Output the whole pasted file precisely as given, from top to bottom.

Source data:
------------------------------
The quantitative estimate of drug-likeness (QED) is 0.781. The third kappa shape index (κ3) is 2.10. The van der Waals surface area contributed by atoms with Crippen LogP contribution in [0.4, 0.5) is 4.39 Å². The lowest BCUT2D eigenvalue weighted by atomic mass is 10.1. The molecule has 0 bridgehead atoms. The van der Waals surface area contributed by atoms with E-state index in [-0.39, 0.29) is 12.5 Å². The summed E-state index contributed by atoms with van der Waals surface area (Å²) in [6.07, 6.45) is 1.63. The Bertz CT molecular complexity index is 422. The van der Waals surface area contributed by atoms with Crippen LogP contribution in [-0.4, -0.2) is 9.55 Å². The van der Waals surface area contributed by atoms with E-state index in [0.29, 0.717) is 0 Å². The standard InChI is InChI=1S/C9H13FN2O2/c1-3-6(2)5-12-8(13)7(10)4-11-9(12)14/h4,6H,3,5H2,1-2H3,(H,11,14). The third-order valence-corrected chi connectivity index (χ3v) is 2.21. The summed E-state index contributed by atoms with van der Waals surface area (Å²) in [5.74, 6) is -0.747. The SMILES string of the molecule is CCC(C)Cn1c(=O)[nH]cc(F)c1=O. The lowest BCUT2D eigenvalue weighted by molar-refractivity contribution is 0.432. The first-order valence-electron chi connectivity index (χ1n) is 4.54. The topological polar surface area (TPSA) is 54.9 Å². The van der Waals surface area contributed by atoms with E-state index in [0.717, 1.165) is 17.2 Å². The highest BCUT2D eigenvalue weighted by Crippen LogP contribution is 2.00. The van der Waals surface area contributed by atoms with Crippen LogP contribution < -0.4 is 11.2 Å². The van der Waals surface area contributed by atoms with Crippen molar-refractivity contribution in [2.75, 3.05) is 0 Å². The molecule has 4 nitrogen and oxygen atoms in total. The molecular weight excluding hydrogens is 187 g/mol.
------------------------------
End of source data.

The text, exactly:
The quantitative estimate of drug-likeness (QED) is 0.781. The third kappa shape index (κ3) is 2.10. The van der Waals surface area contributed by atoms with Crippen LogP contribution in [0.4, 0.5) is 4.39 Å². The lowest BCUT2D eigenvalue weighted by atomic mass is 10.1. The molecule has 0 bridgehead atoms. The van der Waals surface area contributed by atoms with E-state index in [-0.39, 0.29) is 12.5 Å². The summed E-state index contributed by atoms with van der Waals surface area (Å²) in [6.07, 6.45) is 1.63. The Bertz CT molecular complexity index is 422. The van der Waals surface area contributed by atoms with Crippen LogP contribution in [-0.4, -0.2) is 9.55 Å². The van der Waals surface area contributed by atoms with E-state index in [0.29, 0.717) is 0 Å². The standard InChI is InChI=1S/C9H13FN2O2/c1-3-6(2)5-12-8(13)7(10)4-11-9(12)14/h4,6H,3,5H2,1-2H3,(H,11,14). The third-order valence-corrected chi connectivity index (χ3v) is 2.21. The summed E-state index contributed by atoms with van der Waals surface area (Å²) in [5.74, 6) is -0.747. The SMILES string of the molecule is CCC(C)Cn1c(=O)[nH]cc(F)c1=O. The lowest BCUT2D eigenvalue weighted by molar-refractivity contribution is 0.432. The first-order valence-electron chi connectivity index (χ1n) is 4.54. The topological polar surface area (TPSA) is 54.9 Å². The van der Waals surface area contributed by atoms with E-state index in [0.717, 1.165) is 17.2 Å². The highest BCUT2D eigenvalue weighted by Crippen LogP contribution is 2.00. The van der Waals surface area contributed by atoms with Crippen LogP contribution < -0.4 is 11.2 Å². The van der Waals surface area contributed by atoms with Crippen molar-refractivity contribution in [2.75, 3.05) is 0 Å². The molecule has 4 nitrogen and oxygen atoms in total. The molecular weight excluding hydrogens is 187 g/mol.